Issue 12: Winter

Book Review

The Snow Leopard By Peter Matthiessen

‘Just as a white summer cloud, in harmony with heaven and earth freely floats in the blue sky from horizon to horizon following the breath of the atmosphere-in the same way the pilgrim abandons himself to the breath of the greater life........ that leads him beyond the farthest horizons to an aim which is already present within him, though yet hidden from sight.’
‘The Way of the White Clouds,’ by Lama Govinda quoted in the prologue to ‘The Snow Leopard,’ by Peter Matthiessen

I have always loved travel writing, those books and writers that take me out of my armchair and transport me to other cultures, places, peoples, mountains, oceans, deserts, mysterious cities or the desolate ruins of lost empires. The very best of this type of writing is ‘layered,’ with the author’s acute observations and inner reflection that take the reader beneath the surface of the lands and peoples through which he/she is travelling. An outstanding example of this is Peter Matthiessen’s book ‘The Snow Leopard’ which won the American National Book Award for Non-Fiction in 1980.
By the time this was written in 1974 Matthiessen was already a major figure in the fields of biology and literature. His seminal book ‘Wildlife in America,’ and being co-founder of the highly influential Paris Review of Literature during the 1950’s in Paris ensured this.
In 1972 he was invited by the renowned field biologist George Schaller to make a 250-mile journey through the remote Himalaya from Kathmandu to the ‘Crystal Mountain,’ in the Land of Dolpo trekking below the towering peaks of Annapurna and Dhauligiri. This Crystal Mountain is an ancient holy place much revered in Tibetan Buddhism whilst the Lama in the monastery of Shey Gompa was reputed to be a reincarnation of the 12th century Lama Marpa.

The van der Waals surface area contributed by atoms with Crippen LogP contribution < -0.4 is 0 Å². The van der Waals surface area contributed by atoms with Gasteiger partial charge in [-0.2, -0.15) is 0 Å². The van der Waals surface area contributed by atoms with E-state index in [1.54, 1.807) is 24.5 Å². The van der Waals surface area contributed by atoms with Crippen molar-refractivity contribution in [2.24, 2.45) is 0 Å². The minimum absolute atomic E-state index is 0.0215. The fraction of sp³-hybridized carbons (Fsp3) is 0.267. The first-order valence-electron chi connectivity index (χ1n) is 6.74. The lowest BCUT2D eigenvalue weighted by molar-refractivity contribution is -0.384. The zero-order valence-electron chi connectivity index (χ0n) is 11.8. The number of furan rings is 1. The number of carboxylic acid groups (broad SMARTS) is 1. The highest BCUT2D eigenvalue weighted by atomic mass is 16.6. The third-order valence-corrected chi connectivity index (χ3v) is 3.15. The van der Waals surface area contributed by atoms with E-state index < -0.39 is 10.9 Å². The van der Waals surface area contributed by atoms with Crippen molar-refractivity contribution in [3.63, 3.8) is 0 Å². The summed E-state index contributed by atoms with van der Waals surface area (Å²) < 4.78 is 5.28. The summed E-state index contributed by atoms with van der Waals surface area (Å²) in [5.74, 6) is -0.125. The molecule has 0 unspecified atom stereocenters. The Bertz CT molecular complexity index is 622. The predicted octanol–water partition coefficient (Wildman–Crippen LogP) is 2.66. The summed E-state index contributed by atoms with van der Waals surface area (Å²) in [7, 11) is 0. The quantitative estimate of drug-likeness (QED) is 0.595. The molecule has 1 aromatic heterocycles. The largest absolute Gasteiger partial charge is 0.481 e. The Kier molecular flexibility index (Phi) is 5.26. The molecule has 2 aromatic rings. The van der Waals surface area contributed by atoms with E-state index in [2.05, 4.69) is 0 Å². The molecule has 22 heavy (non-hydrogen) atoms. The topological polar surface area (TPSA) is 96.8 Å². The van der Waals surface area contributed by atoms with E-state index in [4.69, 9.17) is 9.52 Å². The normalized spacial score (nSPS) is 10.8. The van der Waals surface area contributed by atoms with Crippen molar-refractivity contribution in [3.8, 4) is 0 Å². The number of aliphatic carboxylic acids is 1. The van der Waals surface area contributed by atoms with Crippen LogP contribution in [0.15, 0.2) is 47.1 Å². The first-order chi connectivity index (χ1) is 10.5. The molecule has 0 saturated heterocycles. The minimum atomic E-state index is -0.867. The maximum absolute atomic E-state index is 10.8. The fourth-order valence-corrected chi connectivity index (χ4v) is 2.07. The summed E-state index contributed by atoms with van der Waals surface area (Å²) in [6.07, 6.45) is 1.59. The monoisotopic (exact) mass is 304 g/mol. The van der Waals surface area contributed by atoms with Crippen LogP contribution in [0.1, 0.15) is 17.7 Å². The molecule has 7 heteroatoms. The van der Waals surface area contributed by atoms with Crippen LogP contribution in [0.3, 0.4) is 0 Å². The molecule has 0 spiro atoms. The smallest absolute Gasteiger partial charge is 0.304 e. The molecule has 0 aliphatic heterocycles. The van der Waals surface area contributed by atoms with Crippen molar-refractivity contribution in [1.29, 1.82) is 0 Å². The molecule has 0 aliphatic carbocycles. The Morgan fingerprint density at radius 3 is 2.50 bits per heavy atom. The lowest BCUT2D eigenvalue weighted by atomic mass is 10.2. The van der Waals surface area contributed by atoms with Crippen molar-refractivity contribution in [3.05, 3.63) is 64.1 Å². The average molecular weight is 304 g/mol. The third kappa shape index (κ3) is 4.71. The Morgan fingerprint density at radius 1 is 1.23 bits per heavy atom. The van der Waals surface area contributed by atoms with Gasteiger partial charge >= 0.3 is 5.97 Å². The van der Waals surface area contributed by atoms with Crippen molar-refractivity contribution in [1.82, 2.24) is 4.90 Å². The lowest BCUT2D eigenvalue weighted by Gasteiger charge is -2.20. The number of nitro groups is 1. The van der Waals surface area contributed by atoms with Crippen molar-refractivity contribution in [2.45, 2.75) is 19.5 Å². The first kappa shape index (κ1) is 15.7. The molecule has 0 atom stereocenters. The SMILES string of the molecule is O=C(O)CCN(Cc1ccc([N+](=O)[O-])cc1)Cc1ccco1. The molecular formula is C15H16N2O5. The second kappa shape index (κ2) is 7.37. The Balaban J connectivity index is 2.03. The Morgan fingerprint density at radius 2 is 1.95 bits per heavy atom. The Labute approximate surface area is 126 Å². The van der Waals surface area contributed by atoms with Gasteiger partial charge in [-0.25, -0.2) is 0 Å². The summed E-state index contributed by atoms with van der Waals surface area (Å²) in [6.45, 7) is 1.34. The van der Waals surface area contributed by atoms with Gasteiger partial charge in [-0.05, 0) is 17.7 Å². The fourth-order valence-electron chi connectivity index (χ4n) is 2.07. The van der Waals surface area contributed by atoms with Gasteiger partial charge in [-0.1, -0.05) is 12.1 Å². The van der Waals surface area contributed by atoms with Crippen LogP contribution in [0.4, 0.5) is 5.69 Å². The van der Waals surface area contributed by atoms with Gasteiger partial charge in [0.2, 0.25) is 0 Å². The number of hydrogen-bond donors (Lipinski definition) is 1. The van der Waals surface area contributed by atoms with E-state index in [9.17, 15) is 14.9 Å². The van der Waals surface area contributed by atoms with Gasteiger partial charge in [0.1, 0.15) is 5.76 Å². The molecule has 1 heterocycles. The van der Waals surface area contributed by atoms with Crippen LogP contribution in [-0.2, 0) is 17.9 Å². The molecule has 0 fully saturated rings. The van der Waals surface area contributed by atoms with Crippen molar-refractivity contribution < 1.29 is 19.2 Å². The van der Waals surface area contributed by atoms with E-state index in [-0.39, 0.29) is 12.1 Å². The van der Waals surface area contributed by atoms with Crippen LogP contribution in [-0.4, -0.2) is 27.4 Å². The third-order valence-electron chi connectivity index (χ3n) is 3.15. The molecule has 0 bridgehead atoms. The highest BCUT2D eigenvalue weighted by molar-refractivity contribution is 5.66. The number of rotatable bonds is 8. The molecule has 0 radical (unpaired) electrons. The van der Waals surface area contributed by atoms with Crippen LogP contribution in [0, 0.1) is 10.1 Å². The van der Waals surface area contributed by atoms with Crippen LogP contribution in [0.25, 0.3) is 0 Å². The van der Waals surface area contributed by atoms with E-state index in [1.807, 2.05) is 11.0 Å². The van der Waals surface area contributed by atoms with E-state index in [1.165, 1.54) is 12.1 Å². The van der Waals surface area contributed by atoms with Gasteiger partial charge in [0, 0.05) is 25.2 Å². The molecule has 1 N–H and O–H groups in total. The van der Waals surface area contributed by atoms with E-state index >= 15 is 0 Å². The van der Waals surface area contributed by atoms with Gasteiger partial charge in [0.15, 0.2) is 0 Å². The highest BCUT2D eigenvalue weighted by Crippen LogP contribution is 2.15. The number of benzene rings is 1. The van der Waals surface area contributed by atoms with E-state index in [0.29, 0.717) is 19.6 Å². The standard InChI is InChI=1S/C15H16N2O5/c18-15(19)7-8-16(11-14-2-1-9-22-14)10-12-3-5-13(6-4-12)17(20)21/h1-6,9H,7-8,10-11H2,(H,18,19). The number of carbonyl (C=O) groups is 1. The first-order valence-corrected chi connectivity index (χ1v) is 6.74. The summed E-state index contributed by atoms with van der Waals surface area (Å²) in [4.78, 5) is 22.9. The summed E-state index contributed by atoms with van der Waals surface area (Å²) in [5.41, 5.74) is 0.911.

Matthiessen was studying buddhism and much later became a priest of the White Plum Asanga. However before coming to the practice he along with his wife Deborah Love were early pioneers of LSD and he has said his Buddhism evolved fairly naturally from these drug experiences.
Deborah died in 1972 from cancer and one night during a weekend retreat the author describes how he had a premonition of her death and during the following morning service:
‘I chanted the Kannon Sutra with such fury that I ‘lost’ myself forgot the self-a purpose of the sutra, which is chanted in Japanese over and over, with mounting intensity. At the end the sangha gives a mighty shout that corresponds to OM, this followed instantly by sudden silence, as if the universe had stopped to listen. And on that morning, in the near darkness-the altar candle was the only light in the long room- in the dead hush, like the hush in these snow mountains, the silence swelled with the intake of my breath into a Presence of vast benevolence of which I was part:’
The Snow Leopard then is a journey, not one journey, but the many journeys on which the author embarks as he leaves his young sons behind to observe the rut of the Himalayan blue sheep and perhaps to see the almost mythical snow leopard of these remote regions. However his teacher reminds him before his departure ‘expect nothing.’
Almost anywhere as the reader turns the pages there are beautiful succinct descriptions of places;
‘The village creaks to the soft rhythm of an ancient treadle, and under the windows babies sway in their wicker baskets. In the serene and indiscriminate domesticity of these sunny village, sow and piglet,cow and calf, mother and infant,hen and chicks, nanny and kid commingle in a common pulse of being.’